I'd agreed, but this was hard to do the time we were headed to the Philadelphia suburbs and supposed to catch a train called the R3. We did, but once aboard we realized that there were two R3's. I panicked and thought we were on the wrong one.
"I think we should consult a conductor," I said to Marina. "This could be the one that goes to the airport instead of the school."
"So we'll fly there," she said.
But don't think that college touring doesn't offer some moments of quality family time. It's got loads! For instance, there was that day we decided to crack the dorm-room conspiracy by peering into the windows of a locked dormitory that had been deserted for the summer. Our plan was that my daughter and I would prowl around the edges of the building and do the actual peering, while my husband and son stood watch in front to let us know if anyone was coming.
The plan was working like a well-oiled machine. Marina and I had actually found a room with opened curtains and estimated its square footage. Then, though, we realized it was a broom closet. So I led the way through the bushes in our search for another visible room, but just as I found one, I realized the dorm wasn't deserted after all.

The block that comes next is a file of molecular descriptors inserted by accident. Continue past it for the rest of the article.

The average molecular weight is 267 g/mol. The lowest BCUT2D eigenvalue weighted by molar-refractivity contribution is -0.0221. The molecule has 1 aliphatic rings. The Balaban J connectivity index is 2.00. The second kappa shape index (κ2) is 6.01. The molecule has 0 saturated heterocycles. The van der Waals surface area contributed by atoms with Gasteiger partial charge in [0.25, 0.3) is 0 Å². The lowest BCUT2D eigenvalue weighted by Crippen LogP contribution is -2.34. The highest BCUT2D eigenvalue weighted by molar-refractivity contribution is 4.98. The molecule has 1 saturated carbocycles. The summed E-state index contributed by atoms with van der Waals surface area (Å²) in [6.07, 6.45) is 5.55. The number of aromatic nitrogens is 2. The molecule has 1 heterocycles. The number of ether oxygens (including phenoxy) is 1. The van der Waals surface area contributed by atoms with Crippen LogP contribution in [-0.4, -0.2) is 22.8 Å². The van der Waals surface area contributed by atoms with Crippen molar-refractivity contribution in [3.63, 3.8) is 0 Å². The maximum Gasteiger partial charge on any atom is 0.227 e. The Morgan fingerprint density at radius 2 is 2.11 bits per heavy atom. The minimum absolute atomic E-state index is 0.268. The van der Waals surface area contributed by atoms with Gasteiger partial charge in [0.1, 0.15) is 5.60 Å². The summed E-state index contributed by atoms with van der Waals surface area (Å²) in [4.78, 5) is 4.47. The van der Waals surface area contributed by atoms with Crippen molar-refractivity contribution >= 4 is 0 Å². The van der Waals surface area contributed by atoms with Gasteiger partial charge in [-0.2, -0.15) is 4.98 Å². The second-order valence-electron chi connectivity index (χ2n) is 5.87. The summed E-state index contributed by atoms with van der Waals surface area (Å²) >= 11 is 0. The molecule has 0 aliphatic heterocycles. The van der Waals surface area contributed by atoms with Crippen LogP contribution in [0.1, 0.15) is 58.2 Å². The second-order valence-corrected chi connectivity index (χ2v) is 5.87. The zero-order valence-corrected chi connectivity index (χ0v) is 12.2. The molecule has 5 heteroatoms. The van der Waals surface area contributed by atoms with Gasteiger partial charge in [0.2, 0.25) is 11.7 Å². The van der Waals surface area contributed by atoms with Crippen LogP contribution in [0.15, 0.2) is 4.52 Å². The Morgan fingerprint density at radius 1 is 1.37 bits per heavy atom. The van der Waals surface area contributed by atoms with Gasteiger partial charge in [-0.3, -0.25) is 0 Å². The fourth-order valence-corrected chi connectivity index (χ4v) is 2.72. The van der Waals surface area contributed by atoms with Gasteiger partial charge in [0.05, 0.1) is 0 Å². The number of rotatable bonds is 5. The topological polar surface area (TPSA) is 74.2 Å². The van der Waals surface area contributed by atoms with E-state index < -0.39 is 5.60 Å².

"Cheese it!" I hissed. "There's someone in there!"
We began distancing ourselves from the window and I whispered, "Wouldn't it be ironic if after never getting in trouble during all those 70s protests I was finally arrested on campus for being a peeping Tom?"
"Yeah, whatever," my daughter muttered. "Just don't say anything to the other inmates, okay?"
It was strange, but as we all made our way quickly but nonchalantly from the building, I realized we were having fun.
Vicki Riba Koestler is a Ridgewood, New Jersey-based essayist. A slightly different version of this article was published in New Jersey Monthly.